Kristi of L.L. Bean Saves the Day!

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***Excerpted from the QBQ! companion book: Flipping the Switch

My friend, Michael DeVito, had a problem. For months, he and some friends had been planning a weekend hiking trip to the Adirondacks. The Wednesday evening before they were to go, Michael was in Chicago on business when he suddenly realized he had forgotten one very important detail: boots. The Adirondacks in March promised to be cold and wet. Michael had meant to order some new hiking boots but hadn’t gotten to it, so here he was, two days before the trip, with no boots. And he was out of town.

So from his hotel room he called L. L. Bean’s 800 number. “I don’t have a catalog with me,” he told the customer service representative who answered, “but I need a pair of boots I meant to order awhile ago. I saw them in the catalog, so I know you have them.”

The woman laughed and said, “We have more boots than I can count, sir. Let’s see if we can narrow it down a bit!” Her name was Kristi, and Michael sensed he was in good hands.

The call turned into a friendly conversation as Michael told Kristi about the trip. Together they concluded he probably wanted “cold weather” boots, which whittled the options down to a more manageable dozen or so. Michael then described every detail he could remember from the catalog, and between the two of them they pinpointed three possibilities. They were almost there. Then Kristi asked, “When did you want them?”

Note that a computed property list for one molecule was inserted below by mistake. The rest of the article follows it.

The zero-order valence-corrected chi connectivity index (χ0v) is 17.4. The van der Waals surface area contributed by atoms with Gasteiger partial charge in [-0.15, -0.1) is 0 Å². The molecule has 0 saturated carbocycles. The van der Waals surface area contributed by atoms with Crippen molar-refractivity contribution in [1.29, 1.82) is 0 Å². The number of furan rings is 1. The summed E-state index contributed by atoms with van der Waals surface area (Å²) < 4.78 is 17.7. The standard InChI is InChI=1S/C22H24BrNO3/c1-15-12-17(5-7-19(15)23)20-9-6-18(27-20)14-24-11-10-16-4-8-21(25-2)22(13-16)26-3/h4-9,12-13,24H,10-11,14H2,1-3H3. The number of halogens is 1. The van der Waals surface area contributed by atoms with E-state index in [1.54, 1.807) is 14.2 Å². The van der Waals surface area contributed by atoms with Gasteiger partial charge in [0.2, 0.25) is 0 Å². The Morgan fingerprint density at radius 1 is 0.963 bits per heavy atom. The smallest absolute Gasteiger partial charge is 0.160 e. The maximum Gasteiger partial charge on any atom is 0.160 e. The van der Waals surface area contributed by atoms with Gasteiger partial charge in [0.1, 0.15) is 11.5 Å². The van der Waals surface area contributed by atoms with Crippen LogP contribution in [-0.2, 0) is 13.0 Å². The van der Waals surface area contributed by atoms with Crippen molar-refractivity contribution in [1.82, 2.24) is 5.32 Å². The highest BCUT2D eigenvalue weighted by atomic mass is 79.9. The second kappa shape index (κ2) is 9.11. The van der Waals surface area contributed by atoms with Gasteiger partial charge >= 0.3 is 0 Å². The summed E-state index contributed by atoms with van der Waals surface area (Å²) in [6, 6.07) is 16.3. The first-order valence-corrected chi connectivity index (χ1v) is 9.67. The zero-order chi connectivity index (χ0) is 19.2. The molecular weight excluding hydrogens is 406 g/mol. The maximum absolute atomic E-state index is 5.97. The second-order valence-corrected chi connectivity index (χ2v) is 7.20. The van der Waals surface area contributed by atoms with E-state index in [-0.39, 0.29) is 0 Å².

“To be honest with you,” Michael said, somewhat embarrassed, “I need them by Friday. The trip is this weekend.”

“Hmm,” she said. “I can’t get these out till tomorrow. So our normal two-day shipping won’t work. And we still don’t know for sure which boots you need.”

Michael was starting to lose hope.

Then Kristi saved the day. “Here’s what I’ll do,

Michael,” she said. “Tomorrow I’ll overnight you a pair of each of the three likely candidates in your size. You’ll get them Friday. Try them all on, pick out the pair you want, and then ship the others back. I’ll include a return shipment ticket, all filled out so you can just call the number to request a pickup. Meanwhile, give me your credit card number. I won’t charge anything to it until you call me Monday to tell me which ones you took on your trip. How does that sound?”

Long pause.

“Michael, are you there? Would that be all right with you?”

After a few moments of stunned silence, Michael finally responded with, “Wow!”

As Michael told me this story, I could see in his eyes that he had experienced something more than just a company that had met his needs or a person who had gone beyond all expectations. He was sharing something he could still feel—and would never forget. When I finally asked him how the camping trip went, he laughed and said, “I don’t remember. I spent the whole weekend raving to twelve guys about L. L. Bean!”

A company can’t buy that kind of advertising! And it all came from one person choosing to go beyond what was expected by doing something she did not have to do. That’s outstanding service, and it makes all the difference.

What is the #1 lesson you take from our L.L. Bean story? Do you have a story like this to share? Comment below!